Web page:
Craig changed some U.S. currency in the lobby, and we boarded the bus. While waiting for the rest of the group to get to the bus, some cute little girls were signalling to us from their family's market stall. They were asking for quetzales but Craig and I don't feel that is appropriate behavior to teach them. Instead we opened the window and passed out some pens and notebooks. When their mother saw the notebooks she became very excited and asked if she could have one as well. We ran out of pens and one little girl didn't get one. We pointed out that another girl (around age 4 or 5) had two, and that she could share. At this suggestion the girl with the two pens smiled and hid both pens behind her back, running to hide. We took a photo of the girls.

We rode for about an hour on the bus to Panajachel, also known as "Gringotenango" due to the number of foreigners who reside there. Andre had some business to attend to so we stopped briefly at his office, and then the bus continued on past two very ugly high rises on the shores of Lake Atitlan, a caldera of 50 square miles. We got to the dock and split up into two small boats. As we pulled away we noticed Andre still on the dock. This is where Andre left us for the day, with the promise that he would be back in the morning. The lake was very choppy. Margaret, Marcia. Tracy, and Marsha were on our boat with us. Marcia was afraid she'd be seasick, but she was a very good sport and when she realized she would be fine, she ended up standing at the front of the boat doing a Titanic impression.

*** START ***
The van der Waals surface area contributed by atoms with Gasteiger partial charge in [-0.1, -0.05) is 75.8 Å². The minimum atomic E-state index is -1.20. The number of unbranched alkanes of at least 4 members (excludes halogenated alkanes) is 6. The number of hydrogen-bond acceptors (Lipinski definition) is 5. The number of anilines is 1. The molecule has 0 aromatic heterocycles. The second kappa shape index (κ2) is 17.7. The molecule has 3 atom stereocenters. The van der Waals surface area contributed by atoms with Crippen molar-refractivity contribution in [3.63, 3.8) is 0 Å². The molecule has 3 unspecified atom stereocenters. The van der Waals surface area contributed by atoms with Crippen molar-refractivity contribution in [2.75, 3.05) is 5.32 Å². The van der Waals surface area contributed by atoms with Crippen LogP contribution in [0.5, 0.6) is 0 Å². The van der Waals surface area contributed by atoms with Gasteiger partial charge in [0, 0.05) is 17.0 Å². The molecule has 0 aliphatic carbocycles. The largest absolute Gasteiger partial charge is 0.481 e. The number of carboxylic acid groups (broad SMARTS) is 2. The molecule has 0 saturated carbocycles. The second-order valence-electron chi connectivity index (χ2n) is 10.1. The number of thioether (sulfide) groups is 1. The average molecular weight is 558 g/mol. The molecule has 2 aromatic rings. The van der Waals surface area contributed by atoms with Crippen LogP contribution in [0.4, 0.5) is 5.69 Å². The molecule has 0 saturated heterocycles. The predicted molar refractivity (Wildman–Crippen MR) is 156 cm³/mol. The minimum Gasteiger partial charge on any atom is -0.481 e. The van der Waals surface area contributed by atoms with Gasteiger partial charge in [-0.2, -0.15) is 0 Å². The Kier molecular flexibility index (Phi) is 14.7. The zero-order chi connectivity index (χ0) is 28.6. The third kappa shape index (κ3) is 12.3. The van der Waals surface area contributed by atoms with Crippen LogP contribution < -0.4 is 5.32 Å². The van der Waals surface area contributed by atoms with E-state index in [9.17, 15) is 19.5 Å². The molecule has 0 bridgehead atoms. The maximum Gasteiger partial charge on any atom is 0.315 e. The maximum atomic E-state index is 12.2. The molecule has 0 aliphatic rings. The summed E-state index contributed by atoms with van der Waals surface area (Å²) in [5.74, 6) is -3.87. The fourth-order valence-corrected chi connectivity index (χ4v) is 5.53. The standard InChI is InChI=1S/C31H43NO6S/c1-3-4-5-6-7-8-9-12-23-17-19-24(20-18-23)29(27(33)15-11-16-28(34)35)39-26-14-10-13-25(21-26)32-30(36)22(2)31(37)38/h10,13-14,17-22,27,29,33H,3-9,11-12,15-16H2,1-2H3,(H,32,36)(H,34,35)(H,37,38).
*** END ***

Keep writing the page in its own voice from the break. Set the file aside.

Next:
After 30 minutes, the boats docked at the Hotel Bambu. The grounds were beautiful and very picturesque. We saw hummingbirds and heard many other birds. Our room was #6, on the second floor of the building with a lake view. We got settled in and then headed to the girls' rooms (dubbed the "chicken shack" for its dormitory style and the fact that it was set way back from the lake). We chatted for a while and then headed to the bar for drinks. They seemed to be out of every beer that Craig ordered except Gallo (though later on some Moza would miraculously appear for other guests). I got a glass of white wine and the girls ordered a bottle of red. We sat outside on the patio overlooking the lake and the San Pedro volcano. We had lots of laughs. At various times the other members of our group who were eating inside (Gerry and Judy, Marsha, Beverly and David) stopped by to chat with us and see what all the laughing was about. We never ate dinner but we did have some nachos and guacamole. Craig had a few more beers and I had another glass of wine. Eventually the girls did the chicken dance in honor of the chicken shack. We stayed outside laughing and chatting until 9:30, at which point we headed back to our rooms for some sleep.